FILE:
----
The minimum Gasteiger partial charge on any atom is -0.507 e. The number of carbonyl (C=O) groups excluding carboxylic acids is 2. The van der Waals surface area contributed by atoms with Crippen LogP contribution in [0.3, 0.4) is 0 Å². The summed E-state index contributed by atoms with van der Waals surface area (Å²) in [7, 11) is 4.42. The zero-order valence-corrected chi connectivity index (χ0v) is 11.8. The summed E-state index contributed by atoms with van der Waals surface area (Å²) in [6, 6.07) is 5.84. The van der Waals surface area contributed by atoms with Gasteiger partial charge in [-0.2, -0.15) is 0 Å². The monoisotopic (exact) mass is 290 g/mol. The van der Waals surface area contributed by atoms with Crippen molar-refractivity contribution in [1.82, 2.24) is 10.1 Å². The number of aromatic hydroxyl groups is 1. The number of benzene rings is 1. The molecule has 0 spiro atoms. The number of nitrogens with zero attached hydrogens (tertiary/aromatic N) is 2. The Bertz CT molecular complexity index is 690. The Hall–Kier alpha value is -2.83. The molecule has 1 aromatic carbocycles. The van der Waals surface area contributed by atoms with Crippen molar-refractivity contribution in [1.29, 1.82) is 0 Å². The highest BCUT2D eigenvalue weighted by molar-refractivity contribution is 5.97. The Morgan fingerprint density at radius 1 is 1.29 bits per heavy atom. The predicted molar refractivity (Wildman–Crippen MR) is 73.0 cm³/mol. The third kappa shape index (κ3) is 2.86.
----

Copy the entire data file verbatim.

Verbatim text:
The minimum Gasteiger partial charge on any atom is -0.507 e. The number of carbonyl (C=O) groups excluding carboxylic acids is 2. The van der Waals surface area contributed by atoms with Crippen LogP contribution in [0.3, 0.4) is 0 Å². The summed E-state index contributed by atoms with van der Waals surface area (Å²) in [7, 11) is 4.42. The zero-order valence-corrected chi connectivity index (χ0v) is 11.8. The summed E-state index contributed by atoms with van der Waals surface area (Å²) in [6, 6.07) is 5.84. The van der Waals surface area contributed by atoms with Gasteiger partial charge in [-0.2, -0.15) is 0 Å². The monoisotopic (exact) mass is 290 g/mol. The van der Waals surface area contributed by atoms with Crippen molar-refractivity contribution in [1.82, 2.24) is 10.1 Å². The number of aromatic hydroxyl groups is 1. The number of benzene rings is 1. The molecule has 0 spiro atoms. The number of nitrogens with zero attached hydrogens (tertiary/aromatic N) is 2. The Bertz CT molecular complexity index is 690. The Hall–Kier alpha value is -2.83. The molecule has 1 aromatic carbocycles. The van der Waals surface area contributed by atoms with Crippen molar-refractivity contribution in [1.29, 1.82) is 0 Å². The highest BCUT2D eigenvalue weighted by molar-refractivity contribution is 5.97. The Morgan fingerprint density at radius 1 is 1.29 bits per heavy atom. The predicted molar refractivity (Wildman–Crippen MR) is 73.0 cm³/mol. The third kappa shape index (κ3) is 2.86.